NATIONAL REPORT—The future is here and now. George Jetson, meet Amazon Echo’s Alexa. The voice-activated digital assistant—embraced by millions of households—is now checking into hotels. Wynn Las Vegas, Kimpton Alexis Hotel and Marriott International’s Aloft and JW Marriott brands are among the early adopters of the technology in the industry. Using Alexa, guests will be able to control the room’s temperature, TV, lights and drapery. And the best part is: They just need to ask.
“We believe there is widespread interest among our guests in technology that is both fun and enhances their experience in the resort,” said Michael Weaver, SVP of marketing, Wynn Las Vegas. “All of our guests will enjoy asking Alexa to customize the lighting, temperature and audio/visual elements of their room. Soon, we will offer customized music options as well as the new Wynn Audio Concierge—think of it as an easily referenced in-room resort information book in audio format.” The property is implementing the device in 4,748 of its rooms by this summer.
It’s a match made in heaven—or in the cloud—so to speak. And, it’s a boon for both sides: Hoteliers are able to provide a tech-forward level of personalized service, freeing up staff members, while Amazon gains a captive audience, who, in turn, could be future customers for its artificial intelligence (AI) device. No brands have come forward with plans to sell the Amazon Echo, but the potential is there.
“We’ve already installed the Amazon Echo Dot in every guestroom. It was important for all of our guests to get the same experience, and it enables us to get a better feel for how it’s being received,” said Jenne Oxford, general manager of Kimpton Alexis Hotel in Seattle. “There are a lot of amazing functions that the Volara-powered Amazon Echo has allowed us to implement. Guests can request items such as extra towels, a toothbrush or housekeeping service—all through the voice-powered software. We can also customize messages for groups in-house, so whether you’re part of a conference or wedding block, hosts can record and send us a response that will be played when we load a specific question on the device. Alexa can also give great local advice on where to eat, shop or hang out with kids. All of the answers were developed by our concierge team, so you’re getting the same great advice that you would get from our staff directly.”
In summer 2016, the former Starwood Hotels & Resorts Worldwide Inc. was among the first to experiment with voice-activated guestrooms—dubbed “Project: Jetson”—at the Aloft Boston Seaport and Aloft Santa Clara in California, providing iPads and encouraging travelers to holler, “Hey Siri” to control features in the room. Now a part of Marriott International, the reach is even wider: Amazon Echo is piloting at JW Marriott San Antonio Hill Country Resort & Spa.
“We haven’t decided to go with one technology over another, but we felt at the time that Amazon’s work has been the most robust and had more running time with it compared to new ones. Facebook’s virtual assistant is in the works still and Google very recently came out with its platform,” said Toni Stoeckl, VP and global brand leader, distinctive select brands, Marriott International. “We found that Amazon was fantastic and consumers had become more accustomed to Amazon’s technology already because it’s in a lot more households.”
Hoteliers are getting on board with Amazon Echo’s Alexa knowing that it’s a process of getting to know one another. As the technology is still in its infancy, Stoeckl explained that there’s a lot of back-end work to perfect it. Over time, the device learns the most frequently asked questions, whether it is finding a great Mexican restaurant or obtaining directions to a museum. As it grows more intelligent, the device will be adaptable to more questions provided.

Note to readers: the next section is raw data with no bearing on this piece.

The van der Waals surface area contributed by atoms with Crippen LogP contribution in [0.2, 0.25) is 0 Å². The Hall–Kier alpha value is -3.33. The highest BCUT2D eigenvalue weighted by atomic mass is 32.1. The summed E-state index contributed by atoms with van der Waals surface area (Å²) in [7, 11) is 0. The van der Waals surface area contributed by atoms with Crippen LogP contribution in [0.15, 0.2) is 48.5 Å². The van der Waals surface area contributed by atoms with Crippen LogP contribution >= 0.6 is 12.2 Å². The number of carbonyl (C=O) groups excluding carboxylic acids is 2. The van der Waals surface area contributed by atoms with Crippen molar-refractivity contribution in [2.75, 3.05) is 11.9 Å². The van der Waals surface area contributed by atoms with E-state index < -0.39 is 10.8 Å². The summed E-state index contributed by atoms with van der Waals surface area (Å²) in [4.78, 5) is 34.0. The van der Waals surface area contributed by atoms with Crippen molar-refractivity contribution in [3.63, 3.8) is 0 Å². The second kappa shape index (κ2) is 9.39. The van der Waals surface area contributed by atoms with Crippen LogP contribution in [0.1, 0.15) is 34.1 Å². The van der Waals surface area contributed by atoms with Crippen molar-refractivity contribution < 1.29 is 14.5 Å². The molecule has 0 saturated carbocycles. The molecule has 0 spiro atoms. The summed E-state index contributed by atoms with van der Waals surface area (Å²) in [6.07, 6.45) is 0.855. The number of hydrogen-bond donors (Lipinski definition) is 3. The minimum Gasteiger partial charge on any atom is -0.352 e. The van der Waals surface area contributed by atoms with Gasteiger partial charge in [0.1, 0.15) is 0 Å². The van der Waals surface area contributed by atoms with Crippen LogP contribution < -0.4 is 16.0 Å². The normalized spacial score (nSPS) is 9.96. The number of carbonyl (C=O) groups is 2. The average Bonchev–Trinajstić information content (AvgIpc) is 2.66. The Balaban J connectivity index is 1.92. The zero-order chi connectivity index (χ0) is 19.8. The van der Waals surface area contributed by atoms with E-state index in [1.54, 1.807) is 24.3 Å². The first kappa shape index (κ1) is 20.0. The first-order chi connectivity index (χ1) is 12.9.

“It needs to learn you a little bit and you need to learn how to interact with it, so we felt that a platform that was already a little more broadly available was the best way to go about it,” said Stoeckl.
On the property level at JW Marriott San Antonio Hill Country Resort & Spa, General Manager Arthur Coulombe agreed: “We began with a test in 10 of our resort rooms and we are planning on including the Amazon Echo Dot in more rooms very soon. The key for the initial test phase was to make sure we gather and incorporate as many requests as possible, so Alexa’s knowledge base has a wealth of data for all guests,” he said. “The sky is the limit on what can be programmed in this AI unit. Integration with other system software, like valet parking here, will probably be the immediate next testing plan.”
Now that the genie is out of the bottle, hospitality will likely never be the same in terms of customer service. Will the personal touch fall by the wayside in favor of a more technical touch? Oxford said no. “Using technology to communicate with our guests in new and exciting ways is important to us. We want to allow our guests to hear from us in whatever way works best for them. While we will always focus our service on personal connections with our staff, we want to give our guests options made possible through new technology so they can decide how they want to give and receive information,” she said. “Our guests will always be the first priority—and we’re still in the early stages of this launch. As guests get more comfortable with new technology and want to use devices like the Echo while they’re traveling, we will do our best to provide that service for them in new iterations.”
“The Amazon Echo will help take the guest experience to another level, which creates more guest retention,” said Weaver. “For Wynn, guest experience isn’t the most important thing—it’s the only thing—and technology like Echo that improves the guest experience is very important to us.”